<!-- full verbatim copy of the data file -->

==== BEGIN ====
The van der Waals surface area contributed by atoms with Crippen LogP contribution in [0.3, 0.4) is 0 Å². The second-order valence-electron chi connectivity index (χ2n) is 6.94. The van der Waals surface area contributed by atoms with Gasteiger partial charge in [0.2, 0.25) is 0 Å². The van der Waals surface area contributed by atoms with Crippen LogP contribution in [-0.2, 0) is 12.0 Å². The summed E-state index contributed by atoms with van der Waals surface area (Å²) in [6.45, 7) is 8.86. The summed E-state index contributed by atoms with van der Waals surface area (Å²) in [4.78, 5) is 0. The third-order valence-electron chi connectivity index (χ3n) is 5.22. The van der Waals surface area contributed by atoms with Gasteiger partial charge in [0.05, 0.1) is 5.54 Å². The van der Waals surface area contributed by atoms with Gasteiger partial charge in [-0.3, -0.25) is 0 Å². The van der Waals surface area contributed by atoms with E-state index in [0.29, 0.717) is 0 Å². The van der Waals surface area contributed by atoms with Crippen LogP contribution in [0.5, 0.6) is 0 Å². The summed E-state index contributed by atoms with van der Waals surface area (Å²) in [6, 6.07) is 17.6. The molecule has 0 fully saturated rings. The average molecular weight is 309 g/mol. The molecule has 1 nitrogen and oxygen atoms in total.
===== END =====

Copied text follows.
The van der Waals surface area contributed by atoms with Crippen LogP contribution in [0.3, 0.4) is 0 Å². The second-order valence-electron chi connectivity index (χ2n) is 6.94. The van der Waals surface area contributed by atoms with Gasteiger partial charge in [0.2, 0.25) is 0 Å². The van der Waals surface area contributed by atoms with Crippen LogP contribution in [-0.2, 0) is 12.0 Å². The summed E-state index contributed by atoms with van der Waals surface area (Å²) in [6.45, 7) is 8.86. The summed E-state index contributed by atoms with van der Waals surface area (Å²) in [4.78, 5) is 0. The third-order valence-electron chi connectivity index (χ3n) is 5.22. The van der Waals surface area contributed by atoms with Gasteiger partial charge in [0.05, 0.1) is 5.54 Å². The van der Waals surface area contributed by atoms with Gasteiger partial charge in [-0.3, -0.25) is 0 Å². The van der Waals surface area contributed by atoms with E-state index in [0.29, 0.717) is 0 Å². The van der Waals surface area contributed by atoms with Crippen LogP contribution in [0.5, 0.6) is 0 Å². The summed E-state index contributed by atoms with van der Waals surface area (Å²) in [6, 6.07) is 17.6. The molecule has 0 fully saturated rings. The average molecular weight is 309 g/mol. The molecule has 1 nitrogen and oxygen atoms in total.